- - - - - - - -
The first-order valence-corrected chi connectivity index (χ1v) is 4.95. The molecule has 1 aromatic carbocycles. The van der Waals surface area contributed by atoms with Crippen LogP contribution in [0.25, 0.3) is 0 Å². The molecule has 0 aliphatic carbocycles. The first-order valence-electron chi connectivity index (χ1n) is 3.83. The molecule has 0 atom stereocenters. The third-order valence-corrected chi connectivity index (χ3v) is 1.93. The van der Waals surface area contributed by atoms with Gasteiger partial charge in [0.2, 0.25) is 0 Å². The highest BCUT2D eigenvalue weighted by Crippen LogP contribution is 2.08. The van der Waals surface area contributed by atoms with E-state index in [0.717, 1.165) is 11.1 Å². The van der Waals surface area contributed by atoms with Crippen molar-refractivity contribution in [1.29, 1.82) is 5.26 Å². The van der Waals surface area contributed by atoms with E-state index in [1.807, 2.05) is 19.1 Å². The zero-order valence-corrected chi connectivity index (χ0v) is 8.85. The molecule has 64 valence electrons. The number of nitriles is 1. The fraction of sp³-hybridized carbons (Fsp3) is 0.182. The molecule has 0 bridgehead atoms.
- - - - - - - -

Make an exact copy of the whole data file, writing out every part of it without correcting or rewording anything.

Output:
The first-order valence-corrected chi connectivity index (χ1v) is 4.95. The molecule has 1 aromatic carbocycles. The van der Waals surface area contributed by atoms with Crippen LogP contribution in [0.25, 0.3) is 0 Å². The molecule has 0 aliphatic carbocycles. The first-order valence-electron chi connectivity index (χ1n) is 3.83. The molecule has 0 atom stereocenters. The third-order valence-corrected chi connectivity index (χ3v) is 1.93. The van der Waals surface area contributed by atoms with Gasteiger partial charge in [0.2, 0.25) is 0 Å². The highest BCUT2D eigenvalue weighted by Crippen LogP contribution is 2.08. The van der Waals surface area contributed by atoms with E-state index in [0.717, 1.165) is 11.1 Å². The van der Waals surface area contributed by atoms with Crippen molar-refractivity contribution in [1.29, 1.82) is 5.26 Å². The van der Waals surface area contributed by atoms with E-state index in [1.807, 2.05) is 19.1 Å². The zero-order valence-corrected chi connectivity index (χ0v) is 8.85. The molecule has 64 valence electrons. The number of nitriles is 1. The fraction of sp³-hybridized carbons (Fsp3) is 0.182. The molecule has 0 bridgehead atoms.